Besides the date, time and place of birth, names are also chosen based on their sound and meaning. When Vadivoo was pregnant, her husband has already suggested the name “Ramachandran” based on the main character in the Ramayana who is characterised as a symbol of righteousness and filial piety.
Vadivoo also often thinks, thanks, and asks for God’s guidance. When thinking of getting his son married, Vadivoo says: “Oh, God! Would my dream come true?” It is also mentioned that “only Vadivoo and God know” how hard it has been for the single mother to raise her son.
Vadivoo raises her hands and prays towards the sun. As explained by N. M. Idaikadar in Latar Belakang Kebudayaan Penduduk-penduduk di Tanah Melayu: Bahagian kebudayaan Hindu (1978), even though it’s originally practised by Hindus from the Sauram sect, sun-worshipping or praying towards the sun is also common among all Hindus regardless of their sect.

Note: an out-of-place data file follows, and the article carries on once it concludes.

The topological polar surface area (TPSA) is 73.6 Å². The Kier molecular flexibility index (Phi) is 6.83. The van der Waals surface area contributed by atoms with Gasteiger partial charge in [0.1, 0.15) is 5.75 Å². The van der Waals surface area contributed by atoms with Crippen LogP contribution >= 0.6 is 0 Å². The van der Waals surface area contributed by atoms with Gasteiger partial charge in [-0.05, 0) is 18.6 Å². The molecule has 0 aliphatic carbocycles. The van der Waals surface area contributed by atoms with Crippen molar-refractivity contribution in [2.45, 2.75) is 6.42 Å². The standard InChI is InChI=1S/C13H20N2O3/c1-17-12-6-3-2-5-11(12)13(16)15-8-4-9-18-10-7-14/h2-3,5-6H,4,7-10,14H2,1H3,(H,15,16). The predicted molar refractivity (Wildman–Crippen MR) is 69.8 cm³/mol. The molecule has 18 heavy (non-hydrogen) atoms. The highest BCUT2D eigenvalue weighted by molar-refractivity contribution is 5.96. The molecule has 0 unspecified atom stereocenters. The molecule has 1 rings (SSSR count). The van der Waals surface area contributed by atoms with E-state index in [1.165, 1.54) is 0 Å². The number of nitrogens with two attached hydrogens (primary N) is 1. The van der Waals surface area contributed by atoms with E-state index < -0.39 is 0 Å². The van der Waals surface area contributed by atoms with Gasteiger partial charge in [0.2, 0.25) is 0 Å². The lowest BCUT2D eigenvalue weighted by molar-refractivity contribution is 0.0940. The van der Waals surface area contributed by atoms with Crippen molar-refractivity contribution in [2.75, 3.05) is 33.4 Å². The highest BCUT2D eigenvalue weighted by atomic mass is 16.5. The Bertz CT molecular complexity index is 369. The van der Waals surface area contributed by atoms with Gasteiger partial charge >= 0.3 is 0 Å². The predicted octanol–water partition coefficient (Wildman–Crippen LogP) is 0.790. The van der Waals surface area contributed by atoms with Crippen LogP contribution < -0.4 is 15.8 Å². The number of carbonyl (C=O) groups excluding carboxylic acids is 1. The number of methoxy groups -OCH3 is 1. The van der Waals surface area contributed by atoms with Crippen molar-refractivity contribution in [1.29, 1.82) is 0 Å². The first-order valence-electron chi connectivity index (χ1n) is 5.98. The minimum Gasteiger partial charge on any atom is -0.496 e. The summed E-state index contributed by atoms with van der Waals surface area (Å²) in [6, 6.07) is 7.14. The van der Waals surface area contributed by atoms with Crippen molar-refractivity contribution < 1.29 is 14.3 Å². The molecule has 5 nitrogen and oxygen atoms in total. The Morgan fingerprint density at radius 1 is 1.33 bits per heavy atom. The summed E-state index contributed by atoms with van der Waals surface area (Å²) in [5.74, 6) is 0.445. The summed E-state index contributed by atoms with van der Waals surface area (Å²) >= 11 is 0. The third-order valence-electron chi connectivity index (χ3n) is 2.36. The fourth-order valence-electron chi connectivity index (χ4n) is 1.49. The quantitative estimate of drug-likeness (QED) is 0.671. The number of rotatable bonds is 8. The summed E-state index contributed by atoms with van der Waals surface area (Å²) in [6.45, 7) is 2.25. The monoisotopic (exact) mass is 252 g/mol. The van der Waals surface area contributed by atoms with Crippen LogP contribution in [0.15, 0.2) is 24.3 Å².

Vadivoo teaches Ramachandran about Hindu elements and Indian beliefs, such as karma and sin, since he was a little boy. It is very clear that “Putih Mata Putih Tulang” successfully portrays Indian cultural elements in a very creative and natural way.
Rajendran Rengasamy’s “Suatu Pengorbanan” won consolation prize in Hadiah Cerpen Malayan Banking-DBP III and published in Menara 3 (1990). The story takes us back to Heng Keng Estate to see how Maniam tries to help the community.
His mother was a rubber tapper, just like many of the Indians. Andrew C. Willford (2014), Ravindra K. Jain (2011) and Muzafar Desmond Tate (2008) have documented the rubber estate life in their books. The life of the characters in this story is similar to what has been written and documented about Tamil rubber tappers in Malaysia in the 1980s, a critical time when oil palm trees were replacing rubber trees, Indonesian workers were brought as cheap labours, and many Indian youths from the estates were becoming unskilled factory workers.